About a year and a half ago, Sivan Tayer, a 20-year-old college student from Orlando, changed the way she works out. She had thought the best way to get the results she wanted was lifting heavy in the gym, burning out her muscles to the absolute max. But it didn’t work for her.
“After a few months to a year of doing this—I’m sure other women can relate—my hunger cues, cortisol levels, body, and looks were not on point,” she tells Glamour.
But then she found a new workout.
“I decided to sign up for Pilates, and I’ve never felt better,” she says.
You may have heard this before, maybe from your friend who is always on the latest trends or that influencer you devotedly follow. And it’s not just your circle. All the hot girls are doing Pilates right now.
Everywhere you turn, it seems a new It girl, from celebrities like Hailey Bieber, Bella Hadid, and Sofia Richie to the normal trendsetters in everyday life, are putting down their weights, hanging up their cycling shoes, and suddenly swearing that their bodies have never looked better since they became full-throated devotees to the Reformer.
Workout trends are cyclical and seem to bend to the wind, almost at random and virtually overnight. For many years it seemed every young woman was espousing the virtues of yoga, insisting they had found a higher plane of mental acuity by spending an hour in a heated room chanting and bending. Then it seemed everyone switched over to the gym, lifting heavy weights and preaching the virtues of muscle-mass building diets like keto and paleo. Barre had a moment, as did Soul Cycle. And of course, once COVID hit, we all became slaves to the Peloton.
And look, yes, we know Pilates has been around for a long time (actually, since the 1920s) and has never stopped being a popular exercise. However, it’s undeniable that it is currently having a major resurgence. This new embrace of Pilates among young women has a different flavor. Because it’s not just about embracing the exercise itself; it’s also about the subtle messages that being into the discipline telegraphs. Many young Pilates enthusiasts preach its virtues not only for the results they see on their bodies, but the ethos they want to project to the world.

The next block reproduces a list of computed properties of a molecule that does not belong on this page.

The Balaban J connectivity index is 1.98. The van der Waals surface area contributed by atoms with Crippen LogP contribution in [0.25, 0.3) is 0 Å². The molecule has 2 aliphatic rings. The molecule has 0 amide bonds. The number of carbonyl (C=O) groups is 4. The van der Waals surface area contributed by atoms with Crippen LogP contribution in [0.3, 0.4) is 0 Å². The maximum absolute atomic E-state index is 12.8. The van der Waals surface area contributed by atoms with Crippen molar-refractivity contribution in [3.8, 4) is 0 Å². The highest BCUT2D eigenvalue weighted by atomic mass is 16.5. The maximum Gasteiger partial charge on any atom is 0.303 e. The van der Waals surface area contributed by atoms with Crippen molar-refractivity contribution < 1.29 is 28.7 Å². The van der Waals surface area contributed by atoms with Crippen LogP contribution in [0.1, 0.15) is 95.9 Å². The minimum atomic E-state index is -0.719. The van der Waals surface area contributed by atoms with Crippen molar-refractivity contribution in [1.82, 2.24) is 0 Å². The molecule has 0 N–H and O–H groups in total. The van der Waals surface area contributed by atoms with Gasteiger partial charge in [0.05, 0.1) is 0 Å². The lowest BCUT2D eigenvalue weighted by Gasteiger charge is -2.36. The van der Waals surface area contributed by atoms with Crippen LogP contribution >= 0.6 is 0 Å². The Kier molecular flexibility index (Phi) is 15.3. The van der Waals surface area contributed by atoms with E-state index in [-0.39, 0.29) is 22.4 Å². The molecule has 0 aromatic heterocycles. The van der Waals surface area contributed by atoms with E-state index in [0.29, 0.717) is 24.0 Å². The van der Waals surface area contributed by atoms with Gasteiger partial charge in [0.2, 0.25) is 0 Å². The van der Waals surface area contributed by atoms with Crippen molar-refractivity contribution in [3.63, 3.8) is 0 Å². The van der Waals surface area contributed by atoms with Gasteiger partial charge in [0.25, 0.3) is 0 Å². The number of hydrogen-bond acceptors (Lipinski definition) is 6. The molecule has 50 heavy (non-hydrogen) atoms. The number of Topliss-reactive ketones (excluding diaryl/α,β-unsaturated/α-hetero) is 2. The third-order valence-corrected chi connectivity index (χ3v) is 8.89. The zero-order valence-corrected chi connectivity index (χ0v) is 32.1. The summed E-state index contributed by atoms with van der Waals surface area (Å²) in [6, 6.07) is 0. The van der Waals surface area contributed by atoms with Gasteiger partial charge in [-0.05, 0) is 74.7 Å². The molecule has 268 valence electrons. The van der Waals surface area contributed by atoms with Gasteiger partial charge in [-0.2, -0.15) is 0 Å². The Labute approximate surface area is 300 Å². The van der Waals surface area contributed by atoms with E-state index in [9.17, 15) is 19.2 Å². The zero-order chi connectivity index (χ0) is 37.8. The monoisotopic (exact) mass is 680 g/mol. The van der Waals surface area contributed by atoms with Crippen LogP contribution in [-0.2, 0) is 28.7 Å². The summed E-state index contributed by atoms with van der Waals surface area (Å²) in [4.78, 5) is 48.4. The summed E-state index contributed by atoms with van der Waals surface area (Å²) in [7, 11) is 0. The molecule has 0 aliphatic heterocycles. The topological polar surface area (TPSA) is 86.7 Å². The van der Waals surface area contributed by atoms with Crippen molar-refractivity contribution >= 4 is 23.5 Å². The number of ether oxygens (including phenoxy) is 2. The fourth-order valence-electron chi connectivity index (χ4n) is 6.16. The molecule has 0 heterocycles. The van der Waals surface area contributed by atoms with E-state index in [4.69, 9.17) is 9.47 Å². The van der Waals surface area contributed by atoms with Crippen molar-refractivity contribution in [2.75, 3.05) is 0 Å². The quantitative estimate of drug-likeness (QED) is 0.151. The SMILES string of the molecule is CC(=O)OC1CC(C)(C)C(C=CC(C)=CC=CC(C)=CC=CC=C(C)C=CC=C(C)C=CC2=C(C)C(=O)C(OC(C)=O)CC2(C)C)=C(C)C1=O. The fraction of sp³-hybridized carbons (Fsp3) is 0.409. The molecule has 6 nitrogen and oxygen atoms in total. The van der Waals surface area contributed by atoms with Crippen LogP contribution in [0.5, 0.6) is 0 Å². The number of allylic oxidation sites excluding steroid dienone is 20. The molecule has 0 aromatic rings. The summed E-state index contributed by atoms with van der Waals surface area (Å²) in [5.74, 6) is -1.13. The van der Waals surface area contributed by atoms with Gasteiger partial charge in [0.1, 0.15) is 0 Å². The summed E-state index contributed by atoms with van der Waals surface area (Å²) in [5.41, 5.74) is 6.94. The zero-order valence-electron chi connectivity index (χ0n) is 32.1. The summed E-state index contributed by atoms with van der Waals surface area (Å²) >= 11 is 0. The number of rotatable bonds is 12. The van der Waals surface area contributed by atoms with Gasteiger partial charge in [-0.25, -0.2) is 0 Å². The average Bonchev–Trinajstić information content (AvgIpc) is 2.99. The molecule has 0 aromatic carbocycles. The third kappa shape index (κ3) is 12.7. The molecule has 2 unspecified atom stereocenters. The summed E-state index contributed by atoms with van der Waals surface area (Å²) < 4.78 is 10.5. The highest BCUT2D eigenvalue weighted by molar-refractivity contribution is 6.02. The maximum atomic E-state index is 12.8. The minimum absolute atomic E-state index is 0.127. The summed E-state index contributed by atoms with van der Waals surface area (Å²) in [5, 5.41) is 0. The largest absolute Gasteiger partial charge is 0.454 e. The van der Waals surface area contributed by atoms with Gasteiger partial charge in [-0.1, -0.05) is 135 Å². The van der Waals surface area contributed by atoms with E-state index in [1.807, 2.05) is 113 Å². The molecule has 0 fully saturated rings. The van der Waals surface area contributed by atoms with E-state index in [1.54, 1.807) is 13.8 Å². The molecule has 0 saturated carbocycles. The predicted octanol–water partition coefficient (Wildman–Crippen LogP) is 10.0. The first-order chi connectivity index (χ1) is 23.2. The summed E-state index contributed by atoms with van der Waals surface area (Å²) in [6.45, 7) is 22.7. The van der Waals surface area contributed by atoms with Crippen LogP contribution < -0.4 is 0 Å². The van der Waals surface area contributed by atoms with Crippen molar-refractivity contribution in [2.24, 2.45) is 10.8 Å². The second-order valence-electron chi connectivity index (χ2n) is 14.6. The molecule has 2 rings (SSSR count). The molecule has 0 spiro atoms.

To them, being into Pilates is coded as being “feminine,” being lithe and subtly strong, and being a well-rounded woman. It’s a part of the larger soft-girl trend, an online movement of mostly young women who are embracing what they call traditionally feminine pursuits like homemaking and prioritizing leisure over chasing career or status.
Trying to hustle your way up the corporate ladder is, for some young women, so last decade. Now they aspire to spend their days perfecting their Pilates form, tending to their skin, and relishing traditional homemaking tasks. But is this movement a defiant act of self-actualization or a backward slide into patriarchal norms?
And if you’re a soft girl, you’re probably also doing Pilates. In the collective online consciousness, the workout has come to be a symbol of being a woman who doesn’t worry about pushing herself to the limits, but is focused on a “softer” form of exercise that can almost double as self-care (of course, they are almost universally extremely thin).
Online, they refer to themselves as Pink Pilates Princesses, a title that oozes with girlish charm. For adherents, it’s not a workout; it’s a lifestyle.
“Being a Pink Pilates Princess is all about romanticizing living a healthy lifestyle while still embracing my femininity,” Ashley Noelle, a 25-year-old wellness influencer, tells Glamour. “I love how I can feel so soft yet so strong at the same time.”